Wellness News

HealthMine News

March 31, 2015

As employers anxiously await the EEOC’s proposed guidelines governing corporate wellness programs, HealthMine is investing in a new position–Senior Director of Wellness Compliance–to help employers shape their strategy around wellness programs and deliver on the promise of higher engagement and lower healthcare costs.

Read more at The Washington Post.

March 31, 2015

As consumers struggle to pay rising deductibles and out of pocket healthcare costs, a HealthMine Survey revealed that while 86% of respondents believe it’s important to compare costs before taking a health action, the majority (64%) rarely or never price shop. The results show that consumers are not only disconnected from costs, but also from relevant health actions. The survey results provide a roadmap to what consumers are looking for in health care information.

Read more at BenefitsPro.

March 26, 2015

Individuals who first complete a health risk assessment (HRA) or biometric screening after being incentivized are less healthy than early adopters with no incentives, an EBRI analysis found. Employees who complete these health screenings post-incentive are more likely to be at risk for high blood pressure, inadequate exercise, high glucose, unhealthy nutrition, smoking, and unhealthy weight. Personalized incentives may be key to identifying high-risk individuals and ultimately improving health and lowering costs. (Moore, 3/24)

Read Full Article.

March 25, 2015

Big data has the potential to transform the quality and affordability of healthcare, discussed experts at the World Healthcare Congress. Managing, sharing and securing various data from inside and outside the provider is challenging, but when it is enhanced with personalization and incentives for the individual, data can drive sustained engagement in health. (Hagland, 3/23)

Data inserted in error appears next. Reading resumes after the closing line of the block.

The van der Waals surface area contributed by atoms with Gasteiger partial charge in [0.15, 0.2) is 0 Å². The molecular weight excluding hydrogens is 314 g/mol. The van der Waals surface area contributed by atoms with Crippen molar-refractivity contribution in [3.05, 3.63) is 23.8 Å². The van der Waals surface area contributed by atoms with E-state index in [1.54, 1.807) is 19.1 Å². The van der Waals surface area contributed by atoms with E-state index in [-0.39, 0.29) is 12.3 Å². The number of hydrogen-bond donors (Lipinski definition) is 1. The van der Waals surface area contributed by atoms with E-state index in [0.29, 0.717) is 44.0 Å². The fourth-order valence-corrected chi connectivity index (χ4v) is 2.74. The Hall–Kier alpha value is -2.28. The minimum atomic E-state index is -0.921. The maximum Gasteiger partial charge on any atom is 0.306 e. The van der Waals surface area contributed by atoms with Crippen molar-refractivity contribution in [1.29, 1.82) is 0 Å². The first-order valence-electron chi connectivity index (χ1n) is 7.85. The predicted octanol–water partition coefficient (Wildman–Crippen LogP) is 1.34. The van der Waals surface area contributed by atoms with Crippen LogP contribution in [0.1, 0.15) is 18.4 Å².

Read Full Article.

March 11, 2015

Analysts say the new Apple Watch will drive greater awareness for wearable fitness and health tracking tools and propel the smart watch category thanks to the device’s unique set of apps, large fan base and strong brand. However, age will play a role in demand for the wearable device, with younger users more interested in adopting the technology than those age 55 and older. (Joseph Palenchar, 3/9)

Read more at Twice.

March 10, 2015

The majority of consumers know the Apple Watch can be used for health and fitness, but demand for the new technology varies by age. While nearly half of 18-34 year olds are interested in purchasing the device to track their health, 60% of individuals age 55 and older are not interested in the Apple Watch. What’s more, the good old desktop/laptop consumer is still the number one way people of all ages prefer to access their health information, making platform flexibility a critical requirement for health and wellness vendors. (Staff, 3/7)

Read more at North Dallas Gazette.